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internetzdude t1_jc3brp2 wrote

I recommend recommend Hintikka's The Emperor's New Intuitions (1999) for arguments why intuitions as a source of evidence are useless and a huge scandal in philosophy. Intuitions used to be a methodological shortcut in natural language syntax because native speakers have (to a certain extent, which used to be a bit exaggerated) a capacity to judge the grammaticality of sentences even in light of frequent performance errors. There is no evidence of such a capacity about philosophical matters. To be honest, I doubt a single "datum" could be discerned in philosophy that is established by intuitions about which other philosophers don't have intuitions to the contrary.

The use of "intuition" in contemporary philosophy illustrates the lack of a commonly agreed upon methodology and subject matter.


AspiringWorldbuilder t1_jc4xhph wrote

Out of curiosity, how would Hintikka (or you if you share their views) justify axioms if not through intuitions? I am asking with the assumption that all knowledge is built upon axioms (which I can provide an argument for if necessary). It seems to me that intuitions are the only possible source of axioms and thus we must assume some connection between them and truth if we are to avoid scepticism, though I am still struggling with the nature of that connection... any insights would be appreciated.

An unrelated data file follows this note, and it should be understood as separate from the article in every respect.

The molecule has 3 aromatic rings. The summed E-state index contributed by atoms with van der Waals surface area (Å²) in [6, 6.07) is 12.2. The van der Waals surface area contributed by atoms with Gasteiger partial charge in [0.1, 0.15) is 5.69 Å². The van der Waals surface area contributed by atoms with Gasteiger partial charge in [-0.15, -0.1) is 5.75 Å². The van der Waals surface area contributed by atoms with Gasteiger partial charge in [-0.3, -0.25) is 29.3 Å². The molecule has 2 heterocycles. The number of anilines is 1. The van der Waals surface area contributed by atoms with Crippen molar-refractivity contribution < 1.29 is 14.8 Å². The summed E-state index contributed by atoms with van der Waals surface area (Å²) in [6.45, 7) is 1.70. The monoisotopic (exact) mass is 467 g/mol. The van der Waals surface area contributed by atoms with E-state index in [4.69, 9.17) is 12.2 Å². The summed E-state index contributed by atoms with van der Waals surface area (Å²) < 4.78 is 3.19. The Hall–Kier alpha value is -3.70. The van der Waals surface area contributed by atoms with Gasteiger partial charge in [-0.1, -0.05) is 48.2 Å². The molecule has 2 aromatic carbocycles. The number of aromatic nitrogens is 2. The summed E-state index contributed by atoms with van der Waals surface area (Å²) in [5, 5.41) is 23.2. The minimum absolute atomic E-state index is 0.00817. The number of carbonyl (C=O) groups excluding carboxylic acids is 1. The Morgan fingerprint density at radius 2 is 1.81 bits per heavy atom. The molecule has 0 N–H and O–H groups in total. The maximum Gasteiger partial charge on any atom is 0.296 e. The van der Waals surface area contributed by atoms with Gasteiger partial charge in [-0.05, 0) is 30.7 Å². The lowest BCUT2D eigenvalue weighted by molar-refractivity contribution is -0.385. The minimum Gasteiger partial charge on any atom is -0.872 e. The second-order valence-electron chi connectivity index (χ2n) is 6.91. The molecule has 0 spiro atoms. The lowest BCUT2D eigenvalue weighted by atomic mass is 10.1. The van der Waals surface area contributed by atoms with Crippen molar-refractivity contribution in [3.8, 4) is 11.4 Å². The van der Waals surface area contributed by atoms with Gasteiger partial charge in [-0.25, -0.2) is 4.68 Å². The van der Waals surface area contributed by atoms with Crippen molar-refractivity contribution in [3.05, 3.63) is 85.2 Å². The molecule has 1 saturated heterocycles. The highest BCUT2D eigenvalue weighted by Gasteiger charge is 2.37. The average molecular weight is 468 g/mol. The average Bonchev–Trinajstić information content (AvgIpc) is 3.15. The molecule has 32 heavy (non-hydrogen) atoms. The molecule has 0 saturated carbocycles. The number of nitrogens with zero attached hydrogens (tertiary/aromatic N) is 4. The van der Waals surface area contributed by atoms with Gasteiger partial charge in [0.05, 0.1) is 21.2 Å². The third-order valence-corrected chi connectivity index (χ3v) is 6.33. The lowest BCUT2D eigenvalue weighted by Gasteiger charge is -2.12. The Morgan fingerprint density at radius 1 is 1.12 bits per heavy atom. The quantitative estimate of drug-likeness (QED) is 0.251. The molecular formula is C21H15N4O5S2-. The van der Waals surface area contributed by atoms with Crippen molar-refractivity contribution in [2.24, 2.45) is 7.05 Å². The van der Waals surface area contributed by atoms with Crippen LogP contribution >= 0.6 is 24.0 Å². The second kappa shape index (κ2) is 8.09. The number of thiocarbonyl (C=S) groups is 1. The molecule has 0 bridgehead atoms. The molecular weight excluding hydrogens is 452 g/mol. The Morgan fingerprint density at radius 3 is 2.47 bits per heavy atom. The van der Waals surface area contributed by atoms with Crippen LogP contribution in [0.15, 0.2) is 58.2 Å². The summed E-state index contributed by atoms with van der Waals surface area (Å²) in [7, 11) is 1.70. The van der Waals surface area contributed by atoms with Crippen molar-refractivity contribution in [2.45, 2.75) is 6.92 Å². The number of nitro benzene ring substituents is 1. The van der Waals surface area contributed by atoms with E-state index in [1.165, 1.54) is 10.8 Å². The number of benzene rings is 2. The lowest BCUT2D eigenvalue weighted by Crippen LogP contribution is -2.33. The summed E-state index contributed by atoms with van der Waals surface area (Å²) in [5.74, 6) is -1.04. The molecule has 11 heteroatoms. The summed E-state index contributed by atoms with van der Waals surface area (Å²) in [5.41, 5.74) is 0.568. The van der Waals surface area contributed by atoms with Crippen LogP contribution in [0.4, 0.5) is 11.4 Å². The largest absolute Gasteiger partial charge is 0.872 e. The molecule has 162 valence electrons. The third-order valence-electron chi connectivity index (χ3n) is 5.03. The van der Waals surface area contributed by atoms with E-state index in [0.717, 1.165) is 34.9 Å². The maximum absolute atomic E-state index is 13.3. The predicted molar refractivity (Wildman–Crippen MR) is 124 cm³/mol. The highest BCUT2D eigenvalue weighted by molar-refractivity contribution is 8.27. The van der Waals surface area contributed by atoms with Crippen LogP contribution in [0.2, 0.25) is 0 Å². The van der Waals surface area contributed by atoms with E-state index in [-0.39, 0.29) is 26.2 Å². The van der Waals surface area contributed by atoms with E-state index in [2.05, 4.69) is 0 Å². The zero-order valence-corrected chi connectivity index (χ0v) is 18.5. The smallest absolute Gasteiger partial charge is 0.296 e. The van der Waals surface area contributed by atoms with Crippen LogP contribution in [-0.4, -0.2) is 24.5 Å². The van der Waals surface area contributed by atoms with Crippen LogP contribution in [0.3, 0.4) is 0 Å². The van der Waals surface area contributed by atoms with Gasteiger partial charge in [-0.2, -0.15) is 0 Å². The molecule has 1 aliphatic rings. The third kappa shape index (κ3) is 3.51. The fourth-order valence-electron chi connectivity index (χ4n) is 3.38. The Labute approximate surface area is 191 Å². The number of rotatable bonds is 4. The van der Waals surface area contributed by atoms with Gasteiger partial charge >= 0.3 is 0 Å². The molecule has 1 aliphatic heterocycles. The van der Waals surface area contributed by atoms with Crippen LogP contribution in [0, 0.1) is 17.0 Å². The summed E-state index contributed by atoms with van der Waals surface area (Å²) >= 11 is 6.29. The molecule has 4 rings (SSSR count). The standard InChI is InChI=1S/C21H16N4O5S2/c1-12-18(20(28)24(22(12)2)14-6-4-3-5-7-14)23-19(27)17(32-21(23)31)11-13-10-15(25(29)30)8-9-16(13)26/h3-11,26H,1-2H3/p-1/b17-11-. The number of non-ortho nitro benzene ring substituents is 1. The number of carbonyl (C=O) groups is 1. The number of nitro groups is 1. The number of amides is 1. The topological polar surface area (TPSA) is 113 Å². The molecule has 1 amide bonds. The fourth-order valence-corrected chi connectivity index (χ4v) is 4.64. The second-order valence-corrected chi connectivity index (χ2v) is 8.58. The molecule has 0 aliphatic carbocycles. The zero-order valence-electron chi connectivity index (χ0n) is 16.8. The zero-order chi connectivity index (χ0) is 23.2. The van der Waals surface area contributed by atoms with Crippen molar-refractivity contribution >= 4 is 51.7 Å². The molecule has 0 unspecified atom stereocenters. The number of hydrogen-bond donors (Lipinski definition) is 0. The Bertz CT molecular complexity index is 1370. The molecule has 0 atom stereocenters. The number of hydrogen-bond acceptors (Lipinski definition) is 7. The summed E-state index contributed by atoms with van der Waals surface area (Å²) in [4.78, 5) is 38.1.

internetzdude t1_jc7tp97 wrote

I don't know what Hintikka said about this. However, note that Hintikka argues against intuitions as an alleged source of evidence, which is their primary use in contemporary philosophy. As far as I can see, axioms aren't considered evidence. They are postulated. I think physicists are more careful in this regard because they explicitly speak about postulates, not axioms.

My take is that most texts in which intuitions are applied as a source of evidence (as opposed to an indicator for further inquiry) can safely remove any talk about intuitions and nothing of value and philosophical insight is lost.


birdandsheep t1_jc5oa2i wrote

The point of training is to refine our intuitions.


shruggedbeware t1_jc2axqb wrote

Then isn't the question what makes a good intuition and a bad intuition? Does it have to do with correctness or correspondence to the external world? This is just a description of the scientific method but for sentiments or for "gut" feelings, which doesn't necessarily encompass the philosophical topic/study of "theory of mind."